Reluctantly they came in. "I’m not hungry, Momma, " protested Joseph.
"Me neither" added Jake.
"Now children," she scolded, “I know you miss your father. I do too. But we must go on with our lives. He would have wanted it that way." She set the dinner on the table, talking as she did so. "We simply can't starve ourselves to death because your father was killed--especially you children. --Yer still growin’!"
“I suppose not" ventured Jake. "But, we heard something else today that makes us a bit upset."
"What did you hear, children?" she asked.
"Maybe we better wait till after you eat your supper to tell you."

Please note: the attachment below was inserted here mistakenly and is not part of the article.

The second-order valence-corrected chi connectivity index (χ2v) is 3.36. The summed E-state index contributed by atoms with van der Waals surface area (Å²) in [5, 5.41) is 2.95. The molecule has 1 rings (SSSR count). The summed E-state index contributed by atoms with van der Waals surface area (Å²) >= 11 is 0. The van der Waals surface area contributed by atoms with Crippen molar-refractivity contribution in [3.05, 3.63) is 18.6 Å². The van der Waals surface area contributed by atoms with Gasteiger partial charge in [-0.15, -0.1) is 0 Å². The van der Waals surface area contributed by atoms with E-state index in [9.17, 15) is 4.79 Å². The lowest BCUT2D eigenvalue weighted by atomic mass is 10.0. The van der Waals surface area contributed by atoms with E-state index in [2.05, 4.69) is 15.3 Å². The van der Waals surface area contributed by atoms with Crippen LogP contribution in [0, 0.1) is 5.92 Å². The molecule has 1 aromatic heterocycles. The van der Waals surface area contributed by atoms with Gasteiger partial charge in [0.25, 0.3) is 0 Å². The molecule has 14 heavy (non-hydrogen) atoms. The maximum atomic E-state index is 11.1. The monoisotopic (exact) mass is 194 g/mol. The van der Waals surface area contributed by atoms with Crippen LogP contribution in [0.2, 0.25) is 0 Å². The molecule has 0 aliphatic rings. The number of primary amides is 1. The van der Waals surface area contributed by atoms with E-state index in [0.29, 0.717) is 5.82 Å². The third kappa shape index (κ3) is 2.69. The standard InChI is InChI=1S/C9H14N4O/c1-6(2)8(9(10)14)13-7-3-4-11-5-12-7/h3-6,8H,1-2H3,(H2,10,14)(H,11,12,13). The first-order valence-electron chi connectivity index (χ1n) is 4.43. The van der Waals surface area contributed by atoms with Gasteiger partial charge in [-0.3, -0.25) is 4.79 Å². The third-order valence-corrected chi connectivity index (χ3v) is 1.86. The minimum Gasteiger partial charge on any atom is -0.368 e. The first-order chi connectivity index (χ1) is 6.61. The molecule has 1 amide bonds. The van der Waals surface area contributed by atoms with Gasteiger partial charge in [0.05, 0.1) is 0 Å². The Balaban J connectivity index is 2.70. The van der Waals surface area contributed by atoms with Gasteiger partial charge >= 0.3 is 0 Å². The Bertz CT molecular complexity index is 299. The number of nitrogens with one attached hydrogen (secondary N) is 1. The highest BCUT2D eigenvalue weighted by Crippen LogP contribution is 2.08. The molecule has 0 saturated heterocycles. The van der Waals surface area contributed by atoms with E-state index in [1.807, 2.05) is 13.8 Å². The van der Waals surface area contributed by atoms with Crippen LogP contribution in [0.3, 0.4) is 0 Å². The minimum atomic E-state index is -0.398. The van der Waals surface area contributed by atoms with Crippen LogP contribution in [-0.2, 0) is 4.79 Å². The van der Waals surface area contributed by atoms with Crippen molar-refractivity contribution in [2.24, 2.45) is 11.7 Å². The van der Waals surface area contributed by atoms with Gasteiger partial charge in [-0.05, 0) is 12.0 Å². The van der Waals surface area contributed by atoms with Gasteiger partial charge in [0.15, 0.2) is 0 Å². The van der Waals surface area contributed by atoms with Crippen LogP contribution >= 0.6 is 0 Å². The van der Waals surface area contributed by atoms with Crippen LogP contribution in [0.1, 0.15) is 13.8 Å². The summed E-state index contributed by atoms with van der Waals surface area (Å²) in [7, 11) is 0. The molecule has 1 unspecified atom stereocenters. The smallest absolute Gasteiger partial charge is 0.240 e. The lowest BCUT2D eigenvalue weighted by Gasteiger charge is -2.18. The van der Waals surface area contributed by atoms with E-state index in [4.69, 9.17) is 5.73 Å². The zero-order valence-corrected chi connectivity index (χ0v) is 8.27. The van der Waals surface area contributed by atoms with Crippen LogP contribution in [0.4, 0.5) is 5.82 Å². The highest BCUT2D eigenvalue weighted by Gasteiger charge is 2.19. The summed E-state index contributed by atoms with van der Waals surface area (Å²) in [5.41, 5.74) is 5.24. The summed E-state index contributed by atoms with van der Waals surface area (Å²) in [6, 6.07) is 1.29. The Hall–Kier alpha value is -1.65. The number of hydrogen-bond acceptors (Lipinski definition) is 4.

"No, you mentioned it, so go ahead and tell me now. Whatever it is it can't be as bad as the news of your father's death."
"You tell her, Jake"
"No, you tell here, Joseph."
"Will one of you tell me!"
"When we were outside playing, some other children came by and they told us that the man who killed Daddy was released.”
“What did you say?”
“Daddy’s killer was released from prison.”
She gasped. “What? Are you serious?”
“Yes." answered Joseph. "Remember the rabbi, Jesus, we told you about?”
“--The one," added Jake, "that we hoped might have been able to raise up Daddy, but you wouldn’t let us go?”
“What’s he got to do with this?”
“Well, he was also on trial—I’m not sure what for—but anyway, Pilate asked the people if they wanted him to release him, and they said no, release Barabbas—the man who killed our father.”
"What?!" Her face was flushed. “What's wrong with this world? Is there no justice? I take back what I said about there being a reason for it. There is no reason—No reason at all.”